Atlanta Orders In: Newcomer Taylor’d poised to be a contender on Atlanta’s barbecue scene

Takeout from Taylor’d Bar-B-Q includes brisket, ribs, pulled pork, plus all the fixings (clockwise from top): tots, Brunswick stew, vinegar slaw, potato salad, mac and cheese, Jambalaya Que, baked beans and creamy cole slaw. CONTRIBUTED BY WENDELL BROCK
Caption
Takeout from Taylor’d Bar-B-Q includes brisket, ribs, pulled pork, plus all the fixings (clockwise from top): tots, Brunswick stew, vinegar slaw, potato salad, mac and cheese, Jambalaya Que, baked beans and creamy cole slaw. CONTRIBUTED BY WENDELL BROCK

Credit: Wendell Brock

Credit: Wendell Brock

Josh McDowell has two jobs, both fraught with pandemic-related challenges.

By day, he runs the international department of the Stone Mountain cargo-shipping company his grandmother, Charlene Taylor, founded in 1982. That comes with its own set of issues. “Your planes can’t fly anywhere, because no one wants the Americans in their country,” he said.

Food from Taylor'd BBQ.
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Food from Taylor'd BBQ.

Credit: Wendell Brock

Credit: Wendell Brock

To optimize his efforts, he emails Europe in the morning and China in the evening, and somehow manages to sandwich in time to run his new baby — Avondale’s Taylor’d Bar-B-Q — from 4 to 11 p.m. weeknights. (On weekends, he splits duties with his partner, Drew Page, and chef Eric Guillot.)

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“Barbecue is fast casual,” Taylor'd co-owner Josh McDowell said. “It’s just getting the product out the door. So, doing a to-go model was actually kind of easy for us.” CONTRIBUTED BY WENDELL BROCK
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“Barbecue is fast casual,” Taylor'd co-owner Josh McDowell said. “It’s just getting the product out the door. So, doing a to-go model was actually kind of easy for us.” CONTRIBUTED BY WENDELL BROCK

Credit: Wendell Brock

Credit: Wendell Brock

Housed in a 1950 College Avenue building (formerly a Nifty Jifty Food Store, most recently home to Mobeta Wings), Taylor’d opened July 17 for takeout only. Considering it had to endure a nettlesome, two-year build-out, followed by a global pandemic, there was one grace note: It sold out of ’cue in 2½ hours.

That’s not a bad problem to have — though, thanks to COVID-19, cooks have to wear masks while flipping ribs in 110-degree heat in the smokehouse. And, customers can’t enjoy their pulled-pork sammies and tater tots in the 30-seat diner, which features original terrazzo floors, tufted vinyl booths, and the original Nifty Jifty sign, discovered on the facade during renovation.

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A customer departs Taylor’d Bar-B-Q on College Avenue in Avondale Estates. CONTRIBUTED BY WENDELL BROCK
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A customer departs Taylor’d Bar-B-Q on College Avenue in Avondale Estates. CONTRIBUTED BY WENDELL BROCK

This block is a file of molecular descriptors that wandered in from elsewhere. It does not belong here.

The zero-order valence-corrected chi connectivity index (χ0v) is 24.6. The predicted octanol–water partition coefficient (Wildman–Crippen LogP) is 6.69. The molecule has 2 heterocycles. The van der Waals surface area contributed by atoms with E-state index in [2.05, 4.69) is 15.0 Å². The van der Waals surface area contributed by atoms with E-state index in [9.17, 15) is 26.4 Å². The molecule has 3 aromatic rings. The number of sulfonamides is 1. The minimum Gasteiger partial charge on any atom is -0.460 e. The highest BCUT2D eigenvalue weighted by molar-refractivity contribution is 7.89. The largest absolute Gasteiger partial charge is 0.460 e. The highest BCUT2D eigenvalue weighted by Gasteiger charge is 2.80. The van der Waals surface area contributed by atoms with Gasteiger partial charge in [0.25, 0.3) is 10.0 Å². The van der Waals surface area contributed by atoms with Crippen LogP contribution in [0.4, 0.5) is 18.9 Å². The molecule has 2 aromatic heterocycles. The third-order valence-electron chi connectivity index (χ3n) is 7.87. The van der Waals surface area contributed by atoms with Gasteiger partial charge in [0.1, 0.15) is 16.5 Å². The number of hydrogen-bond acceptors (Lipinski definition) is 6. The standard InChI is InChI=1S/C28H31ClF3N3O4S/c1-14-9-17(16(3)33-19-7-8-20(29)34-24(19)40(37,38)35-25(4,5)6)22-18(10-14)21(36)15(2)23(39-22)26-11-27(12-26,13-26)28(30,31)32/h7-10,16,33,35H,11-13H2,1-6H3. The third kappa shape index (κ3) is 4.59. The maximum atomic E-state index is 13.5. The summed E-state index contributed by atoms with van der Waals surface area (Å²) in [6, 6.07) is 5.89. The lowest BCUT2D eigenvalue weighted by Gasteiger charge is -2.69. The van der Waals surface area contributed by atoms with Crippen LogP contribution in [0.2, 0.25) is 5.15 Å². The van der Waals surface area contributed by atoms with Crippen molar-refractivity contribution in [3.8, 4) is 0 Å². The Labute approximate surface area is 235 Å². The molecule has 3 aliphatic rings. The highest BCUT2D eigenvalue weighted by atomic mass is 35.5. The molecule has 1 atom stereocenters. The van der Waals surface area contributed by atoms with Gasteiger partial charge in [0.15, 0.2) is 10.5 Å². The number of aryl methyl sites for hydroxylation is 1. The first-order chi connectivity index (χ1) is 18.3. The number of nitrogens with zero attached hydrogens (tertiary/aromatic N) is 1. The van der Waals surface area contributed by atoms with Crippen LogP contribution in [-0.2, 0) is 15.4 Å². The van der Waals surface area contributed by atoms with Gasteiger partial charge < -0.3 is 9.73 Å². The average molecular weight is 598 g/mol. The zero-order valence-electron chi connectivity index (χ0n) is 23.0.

Credit: Wendell Brock

Credit: Wendell Brock

Still, there were benefits to starting with to-go only. The staff is smaller, the transactions quicker. “Barbecue is fast casual,” McDowell said. “You’ve got everything cooked already. It’s just getting the product out the door. So, doing a to-go model was actually kind of easy for us. It’s still kind of awkward when you never plate anything.”

Taylor’d — a play on both his mother’s family name and the craft of barbecue — eventually will offer dine-in service, though McDowell can’t say when. For now, it’s too much of a health risk for his 11-man team and their guests.

A customer waits for his order at Taylor’d Bar-B-Q in Avondale Estates, open now for takeout only. CONTRIBUTED BY WENDELL BROCK
Caption
A customer waits for his order at Taylor’d Bar-B-Q in Avondale Estates, open now for takeout only. CONTRIBUTED BY WENDELL BROCK

Credit: Wendell Brock

Credit: Wendell Brock

Meanwhile, the kitchen just added Brunswick stew and Jambalaya Que (rice with smoked meats and andouille) to a menu that already featured wings, sandwiches, plates, loaded bowls, dinner-only samplers (which allow you to try all five meats), sides and a single dessert: strawberry-banana pudding. Ribs are available at dinner only, and must be ordered over the phone or in the store, rather than online. A beer and wine license is expected soon.

On Tuesday night, Texas-born family matriarch Charlene, 76, got her first plate from her grandboy’s restaurant. She ain’t the boss at his second job, but it probably didn’t hurt that she approved, and left a $25 tip.

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TAYLOR’D BAR-B-Q

Menu: barbecue and sides

Alcohol: coming soon

What I ordered: brisket plate with mac and cheese and creamy slaw; pork plate with baked beans and potato salad; four-side plate with vinegar slaw, Brunswick stew, Jambalaya Que, tots. Co-owner Josh McDowell doesn’t believe in saucing meat. He opts, instead, to leave it in all its nekkid splendor: Big cubes of Texas brisket boast a flavorful layer of fat and salt-and-pepper bark. Pulled pork is pink-tinged, chunky, unctuous, wonderfully moist. St. Louis-style ribs are coated with an almost-ebony char — easy to pull apart; easier to nibble. Those who like it wet can choose from three mops: original, spicy and sweet — all tasty. As for sides, I really loved the Brunswick stew (even though it had potatoes in it); Jambalaya Que; sweet, bacony baked beans; potato salad with fresh dill; and the vinegar-based slaw, made with pickle juice and fresh dill.

Service options: takeout only; order online, by phone or in-store; curbside available; delivery via DoorDash

Safety protocols: follows all CDC guidelines

Address, phone: 2759 E. College Ave., Avondale Estates; 678-974-8213

Hours: 11 a.m.-9 p.m. daily

Online: Instagram: @taylordbarbq; Facebook: facebook.com/TaylordBBQ

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